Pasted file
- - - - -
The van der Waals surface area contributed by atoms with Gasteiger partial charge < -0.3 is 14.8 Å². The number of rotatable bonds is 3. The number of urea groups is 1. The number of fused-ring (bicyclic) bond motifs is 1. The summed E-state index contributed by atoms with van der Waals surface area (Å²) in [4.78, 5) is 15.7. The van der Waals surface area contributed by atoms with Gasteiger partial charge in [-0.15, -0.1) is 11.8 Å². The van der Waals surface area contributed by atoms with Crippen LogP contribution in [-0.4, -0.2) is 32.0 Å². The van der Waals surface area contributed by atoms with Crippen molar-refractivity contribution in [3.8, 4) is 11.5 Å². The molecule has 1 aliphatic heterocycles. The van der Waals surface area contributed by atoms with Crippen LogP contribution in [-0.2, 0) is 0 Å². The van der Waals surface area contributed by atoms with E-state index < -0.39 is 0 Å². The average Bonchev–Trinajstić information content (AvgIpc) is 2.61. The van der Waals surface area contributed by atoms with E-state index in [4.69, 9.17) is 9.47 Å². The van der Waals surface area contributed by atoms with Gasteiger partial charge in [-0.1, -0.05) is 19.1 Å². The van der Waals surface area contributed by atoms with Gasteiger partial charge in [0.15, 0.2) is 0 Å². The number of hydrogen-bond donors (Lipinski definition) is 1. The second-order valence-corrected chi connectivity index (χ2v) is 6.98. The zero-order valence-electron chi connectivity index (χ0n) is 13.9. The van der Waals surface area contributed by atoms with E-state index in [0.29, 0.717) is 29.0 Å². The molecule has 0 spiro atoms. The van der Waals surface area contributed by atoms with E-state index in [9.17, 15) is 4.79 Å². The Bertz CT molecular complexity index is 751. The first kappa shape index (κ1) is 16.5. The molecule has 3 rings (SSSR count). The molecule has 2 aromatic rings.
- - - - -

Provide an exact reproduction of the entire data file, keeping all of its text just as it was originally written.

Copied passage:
The van der Waals surface area contributed by atoms with Gasteiger partial charge < -0.3 is 14.8 Å². The number of rotatable bonds is 3. The number of urea groups is 1. The number of fused-ring (bicyclic) bond motifs is 1. The summed E-state index contributed by atoms with van der Waals surface area (Å²) in [4.78, 5) is 15.7. The van der Waals surface area contributed by atoms with Gasteiger partial charge in [-0.15, -0.1) is 11.8 Å². The van der Waals surface area contributed by atoms with Crippen LogP contribution in [-0.4, -0.2) is 32.0 Å². The van der Waals surface area contributed by atoms with Crippen molar-refractivity contribution in [3.8, 4) is 11.5 Å². The molecule has 1 aliphatic heterocycles. The van der Waals surface area contributed by atoms with Crippen LogP contribution in [-0.2, 0) is 0 Å². The van der Waals surface area contributed by atoms with E-state index < -0.39 is 0 Å². The average Bonchev–Trinajstić information content (AvgIpc) is 2.61. The van der Waals surface area contributed by atoms with E-state index in [4.69, 9.17) is 9.47 Å². The van der Waals surface area contributed by atoms with Gasteiger partial charge in [-0.1, -0.05) is 19.1 Å². The van der Waals surface area contributed by atoms with Gasteiger partial charge in [0.15, 0.2) is 0 Å². The number of hydrogen-bond donors (Lipinski definition) is 1. The second-order valence-corrected chi connectivity index (χ2v) is 6.98. The zero-order valence-electron chi connectivity index (χ0n) is 13.9. The van der Waals surface area contributed by atoms with E-state index in [0.29, 0.717) is 29.0 Å². The molecule has 0 spiro atoms. The van der Waals surface area contributed by atoms with E-state index in [9.17, 15) is 4.79 Å². The Bertz CT molecular complexity index is 751. The first kappa shape index (κ1) is 16.5. The molecule has 3 rings (SSSR count). The molecule has 2 aromatic rings.